The Origin of the Ketubah
Today, ketubahs come with many different texts that address the myriad of orientations in our modern society. But the original ketubah text, written in Aramaic is still the same after all these centuries and if you order an orthodox text…your ketubah will read exactly like the original.
The ketubah is the original wedding contract that states the obligations of the husband to his wife. The heart of the text defines the financial compensation due to the wife in the event of the marriage being dissolved through divorce or the death of the husband. The ketubah even contains provisions which place liens on the husband’s assets. The ketubah is always signed by witnesses who validate the authenticity of the document.
The sages of old were troubled by the relative ease that a man could divorce his wife. The ketubah ensures that no man may be married to a woman unless he is obligated to pay significant reimbursement in the event of a divorce.
When a Jewish man marries, he automatically obligates himself to his wife in ten areas; some are Torah mandated and others dictated by rabbinic decree. A number of these obligations are mentioned specifically in the ketubah but the rest are implied:
- Feed his wife
- Clothe her
- Provide her conjugal needs
- His estate is obligated to pay her a lump sum if he divorces her or dies before she does
- He must, pay her medical bills if she falls ill
- Pay ransom for her if she is taken hostage
- If the wife passes away before the husband, he must pay her burial expenses
- After he dies, her children inherit their mother’s ketubah money before the rest of the estate is divided amongst all the heirs.
- In the event that the husband dies before the wife, she is entitled to live in his home and live off his estate until she dies or remarries
- Her daughters, too, are supported by his estate until they marry.
Today, the typical ketubah can range from a standard printed form to a beautiful piece of fine art with an embedded text. All ketubot have blanks for the date and the names of the bride, groom, and witnesses. Before the wedding, the officiating Rabbi fills in these blanks and supervises the signing of the document by the witnesses. Alternatively, the artist of fine art ketubot may complete the ketubah by filling in the blanks with the Rabbi’s approval.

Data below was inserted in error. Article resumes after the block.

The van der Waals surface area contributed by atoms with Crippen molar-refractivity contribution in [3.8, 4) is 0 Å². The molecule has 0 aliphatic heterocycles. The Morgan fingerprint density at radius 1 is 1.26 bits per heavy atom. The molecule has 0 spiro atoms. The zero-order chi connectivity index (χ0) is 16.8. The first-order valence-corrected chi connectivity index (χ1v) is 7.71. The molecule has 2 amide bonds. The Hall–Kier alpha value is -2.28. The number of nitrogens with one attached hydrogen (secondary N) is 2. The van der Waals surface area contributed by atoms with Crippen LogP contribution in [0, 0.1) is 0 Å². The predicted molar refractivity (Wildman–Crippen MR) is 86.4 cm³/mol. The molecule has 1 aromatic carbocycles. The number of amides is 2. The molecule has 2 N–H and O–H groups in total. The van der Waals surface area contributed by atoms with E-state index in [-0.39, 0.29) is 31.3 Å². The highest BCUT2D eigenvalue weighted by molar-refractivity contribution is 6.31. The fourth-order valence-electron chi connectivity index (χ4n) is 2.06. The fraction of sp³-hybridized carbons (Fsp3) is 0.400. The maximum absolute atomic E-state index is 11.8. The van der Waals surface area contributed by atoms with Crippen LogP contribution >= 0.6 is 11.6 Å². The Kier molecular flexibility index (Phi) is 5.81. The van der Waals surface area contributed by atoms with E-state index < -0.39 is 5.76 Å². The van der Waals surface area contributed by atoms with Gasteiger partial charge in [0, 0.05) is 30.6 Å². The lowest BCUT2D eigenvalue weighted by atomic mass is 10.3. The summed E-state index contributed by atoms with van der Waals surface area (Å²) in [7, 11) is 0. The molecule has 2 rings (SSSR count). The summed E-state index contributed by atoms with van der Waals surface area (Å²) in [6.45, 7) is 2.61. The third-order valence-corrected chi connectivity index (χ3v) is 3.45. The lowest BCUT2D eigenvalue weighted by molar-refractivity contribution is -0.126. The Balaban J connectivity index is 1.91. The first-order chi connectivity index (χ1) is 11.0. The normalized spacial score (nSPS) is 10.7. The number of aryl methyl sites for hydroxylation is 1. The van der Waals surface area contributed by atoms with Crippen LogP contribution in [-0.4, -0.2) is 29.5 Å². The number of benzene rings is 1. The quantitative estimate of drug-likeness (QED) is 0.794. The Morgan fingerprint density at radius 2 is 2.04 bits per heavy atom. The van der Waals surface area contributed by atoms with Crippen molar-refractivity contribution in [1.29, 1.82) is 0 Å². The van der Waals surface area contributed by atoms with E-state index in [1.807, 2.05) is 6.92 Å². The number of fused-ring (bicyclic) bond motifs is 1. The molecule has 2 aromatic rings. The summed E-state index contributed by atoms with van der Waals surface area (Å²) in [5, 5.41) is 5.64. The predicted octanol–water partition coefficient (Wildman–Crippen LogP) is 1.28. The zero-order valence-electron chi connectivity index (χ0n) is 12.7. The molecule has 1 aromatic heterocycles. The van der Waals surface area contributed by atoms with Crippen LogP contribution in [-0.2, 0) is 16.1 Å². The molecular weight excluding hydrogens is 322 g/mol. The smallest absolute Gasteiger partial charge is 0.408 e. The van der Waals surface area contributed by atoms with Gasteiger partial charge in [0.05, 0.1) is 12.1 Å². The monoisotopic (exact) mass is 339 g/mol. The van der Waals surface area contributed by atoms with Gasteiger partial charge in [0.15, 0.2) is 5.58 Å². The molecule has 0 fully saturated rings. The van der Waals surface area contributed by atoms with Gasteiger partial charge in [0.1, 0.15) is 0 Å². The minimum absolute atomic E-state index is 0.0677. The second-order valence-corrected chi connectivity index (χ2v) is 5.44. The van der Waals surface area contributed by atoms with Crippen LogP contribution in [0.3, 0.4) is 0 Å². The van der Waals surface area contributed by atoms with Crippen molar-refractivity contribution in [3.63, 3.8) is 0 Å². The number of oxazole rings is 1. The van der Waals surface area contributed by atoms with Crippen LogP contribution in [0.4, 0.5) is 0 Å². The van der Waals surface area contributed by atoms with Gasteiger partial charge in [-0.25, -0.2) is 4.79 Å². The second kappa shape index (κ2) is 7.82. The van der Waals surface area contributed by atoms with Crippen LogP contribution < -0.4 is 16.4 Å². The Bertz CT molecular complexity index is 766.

In the event that the document is lost or destroyed, or if a serious error is found in its text, the couple must immediately obtain a replacement ketubah from a Rabbi. This rule applies for the duration of the marriage so always keep your ketubah in a safe location.
Judaism is a way of life. It centres on a series of obligations and customs with the intent of getting closer to G-d. Making the ketubah legal is an obligation. The ketubah is signed before the wedding ceremony; the witnesses cannot be a blood relative to the couple and the ketubah is read under the chuppah out loud.
Your wedding ketubah is the covenant of everlasting love and devotion between you and your soul-mate. It will be a daily reminder to both of you of your commitment to one another, and should represent your customs, traditions and values. For many couples, the ketubah is the foundation of their wedding ceremony, signifying the moment when two became one.
All of the ketubahs come with a choice of your text including: Orthodox, Conservative, Reformed, Interfaith, Anniversary and many more. Most come with Hebrew/English options and Lieberman Clause is available from many of our artists. You can even opt for your very own custom text.